Visual Indicators that Support Safety and Reduce Maintenance Costs
The safest railways in the world have two things in common: reliable power and rigorous maintenance. Of the two, maintenance is the fastest and easiest to improve, and may well have the quickest payback.
Better maintenance means fewer delays. When a rail car is taken out of service unexpectedly, delays ripple throughout the network. In Amtrak’s Northeast corridor alone, problems just with the rail cars caused 2,149 minutes (35.8 hours) of delays for its five rail lines during Q4 2022. In the UK, the ripple effect from one small incident in the south-central part of the country affected trains as far north as the Scottish border 20 hours later.
Far more serious, however, is the potential for train derailments. A derailment on the DC Metro in 2021 caused all 7000-series cars to be removed from service, resulting in limited service and months of delays. Last February’s derailment of a Norfolk Southern train in East Palestine, Ohio, however, released toxins into the air and water and shut down that portion of the line for about a week.
Accidents Linked to Overheated Bearings
The cause of the East Palestine derailment was entirely preventable, according to the preliminary report of the National Transportation Safety Board. “A wheel bearing failed,” NTSB Chair Jennifer Homendy said during a news conference.
Now, Norfolk Southern is adding 200 hot-box temperature sensors along its tracks to detect overheating bearings, and is accelerating development of next generation safety technology. It also just joined the Federal Railroad Administration’s (FRA’s) close call reporting system, which encourages rail workers to speak up if they see something unsafe.
The East Palestine accident brought home, painfully, the fact that bearings that overheat can cause train derailments. To detect these overheating components, approximately 6,000 hot-box detectors are installed every 25 miles along Class I freight railways, according to the FRA. Their presence has reduced accidents caused by axel and bearing issues by 59 percent since 1990.
Hot-box detectors work by scanning temperatures about four inches above the top of the rail and comparing them to either the temperature of the mating bearing on the same axel or to the ambient train temperature on that side of the track. Typically, alerts are issue by email, page, fax, WiFi or radio, which requires train operators to have the equipment to receive and act upon these alerts.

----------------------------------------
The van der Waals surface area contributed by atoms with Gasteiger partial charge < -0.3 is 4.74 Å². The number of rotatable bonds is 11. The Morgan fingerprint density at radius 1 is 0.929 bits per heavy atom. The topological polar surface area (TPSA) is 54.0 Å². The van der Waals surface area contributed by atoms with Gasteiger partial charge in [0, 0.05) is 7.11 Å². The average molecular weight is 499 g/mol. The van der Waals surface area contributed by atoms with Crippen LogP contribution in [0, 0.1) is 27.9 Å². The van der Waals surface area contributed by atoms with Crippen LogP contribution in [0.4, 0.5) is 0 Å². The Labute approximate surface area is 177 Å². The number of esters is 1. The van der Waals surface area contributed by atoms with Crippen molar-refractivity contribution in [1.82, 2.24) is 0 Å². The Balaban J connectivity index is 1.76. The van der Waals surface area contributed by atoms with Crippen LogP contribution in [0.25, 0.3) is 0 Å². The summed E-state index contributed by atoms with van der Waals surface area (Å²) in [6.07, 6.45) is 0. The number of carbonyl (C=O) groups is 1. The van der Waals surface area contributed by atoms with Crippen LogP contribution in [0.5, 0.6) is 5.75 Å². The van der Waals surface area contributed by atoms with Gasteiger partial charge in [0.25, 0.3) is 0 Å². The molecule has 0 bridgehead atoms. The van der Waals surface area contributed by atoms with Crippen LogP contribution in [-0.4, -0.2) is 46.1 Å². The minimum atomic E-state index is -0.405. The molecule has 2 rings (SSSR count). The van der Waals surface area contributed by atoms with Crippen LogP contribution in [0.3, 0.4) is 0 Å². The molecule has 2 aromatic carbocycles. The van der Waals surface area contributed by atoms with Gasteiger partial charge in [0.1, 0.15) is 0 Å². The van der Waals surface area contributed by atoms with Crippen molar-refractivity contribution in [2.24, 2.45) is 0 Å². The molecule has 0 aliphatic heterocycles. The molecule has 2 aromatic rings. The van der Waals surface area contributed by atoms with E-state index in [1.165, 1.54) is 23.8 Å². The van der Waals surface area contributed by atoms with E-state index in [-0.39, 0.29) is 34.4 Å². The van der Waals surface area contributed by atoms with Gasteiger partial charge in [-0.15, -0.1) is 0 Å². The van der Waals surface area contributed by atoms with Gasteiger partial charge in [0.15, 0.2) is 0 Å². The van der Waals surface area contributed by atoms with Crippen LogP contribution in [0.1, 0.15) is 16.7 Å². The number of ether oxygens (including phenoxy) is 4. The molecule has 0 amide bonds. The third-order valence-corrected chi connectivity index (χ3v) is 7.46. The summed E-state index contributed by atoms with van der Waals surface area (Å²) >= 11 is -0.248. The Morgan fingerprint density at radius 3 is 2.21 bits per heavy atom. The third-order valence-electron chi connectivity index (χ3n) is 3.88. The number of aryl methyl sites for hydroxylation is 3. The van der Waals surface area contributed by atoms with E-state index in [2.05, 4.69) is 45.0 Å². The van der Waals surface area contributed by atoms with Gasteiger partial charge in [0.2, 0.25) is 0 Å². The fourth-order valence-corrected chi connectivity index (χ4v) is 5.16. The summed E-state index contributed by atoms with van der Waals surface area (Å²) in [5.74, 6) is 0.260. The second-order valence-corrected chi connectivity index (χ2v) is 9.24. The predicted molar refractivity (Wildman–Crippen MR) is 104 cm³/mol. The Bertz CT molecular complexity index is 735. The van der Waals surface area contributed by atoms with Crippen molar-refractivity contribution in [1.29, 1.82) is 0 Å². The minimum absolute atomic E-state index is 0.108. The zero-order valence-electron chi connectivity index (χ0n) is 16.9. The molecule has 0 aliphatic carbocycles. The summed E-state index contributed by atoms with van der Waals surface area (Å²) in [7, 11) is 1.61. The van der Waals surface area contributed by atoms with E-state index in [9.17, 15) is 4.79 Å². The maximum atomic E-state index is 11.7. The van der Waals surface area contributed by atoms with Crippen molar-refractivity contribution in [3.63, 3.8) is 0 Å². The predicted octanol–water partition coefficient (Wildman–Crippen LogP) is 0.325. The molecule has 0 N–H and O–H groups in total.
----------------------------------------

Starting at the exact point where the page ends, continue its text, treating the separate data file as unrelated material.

Relying on the railway’s hot-box detectors isn’t a complete solution to the problem, though. Hot-box sensors’ accuracy may be affected by misaligned scanners or proximity to track joints and switches, and the speed of the train. (Speeds between 10 and 100 mph are optimal.) They must be calibrated every three years.
Thermax® Temperature Indicators Add Extra Protection
Forward-thinking rail car owners (which often are private owners, including producers and banks) are adding an additional safeguard. They stick Thermax® temperature indicator labels to the axel box to accurately record temperatures that exceed predetermined thresholds.
Thermax® labels record the highest temperature reached by the label. Their temperature thresholds range from 29°C/84°F to 290°C/554°F, which is a significantly broader range than the FRA’s hotbox detectors.
Each indicator is composed of a series of sealed, phase-change temperature test labels. Therefore, when specific temperatures are reached, the relevant chemical material melts and is absorbed by the substrate, changing color from white to black, permanently.
These temperature indicators are designed to withstand the rigors of rail operation. They will not delaminate and they resist oil, water and steam, making them extremely durable. They are inexpensive, and, because the data are irreversible and accurate, they are reliable.
Installing Thermax® temperature indicators is fast and easy. Simple slap a self-adhesive label on the bearing box, and you’re done. That’s all there is to it.
It’s also extremely easy to read. Maintenance professionals can see any color changes at a glance, so they can determine whether wheel units need closer inspection or maintenance quickly and easily.
Thermax® temperature measurement strips are available in multiple shapes, sizes, and temperature ranges to accommodate various applications. They don’t tear, so they can be removed from the bearings easily and attached to inspection and maintenance reports as a permanent record.
Overheated bearings can cause major accidents and delays that affect communities, carriers and their clients for months. The costs can become substantial. Even if no accident occurs, taking rail cars out of service for unplanned maintenance can be disruptive.
Instead of relying upon scheduled maintenance or waiting for bearings to fail, predictive, preventive, and condition-based maintenance is the foundation for a robust maintenance program. In fact, condition-based maintenance can save between 5 and 12 percent of the life-cycle cost of a rail car. That’s only feasible, however, when you have deep insight into those conditions quickly and easily.
Thermas® delivers that insight, providing easily visible evidence when overheating occurs. Such early insights help rail car owners take proactive, preventive action, so incidents can be averted.
How SpotSee Can Help
Rail car safety is top of mind now, with the aftermath of the East Palestine, Ohio derailment destined to remain in the news cycle for the foreseeable future. Simple steps to improve maintenance and, therefore, safety, go a long way towards ensuring the safety and reliability of your rail network now and in the future.
Contact SpotSee to see how Thermax® temperature indicators can help you improve your rail car safety program.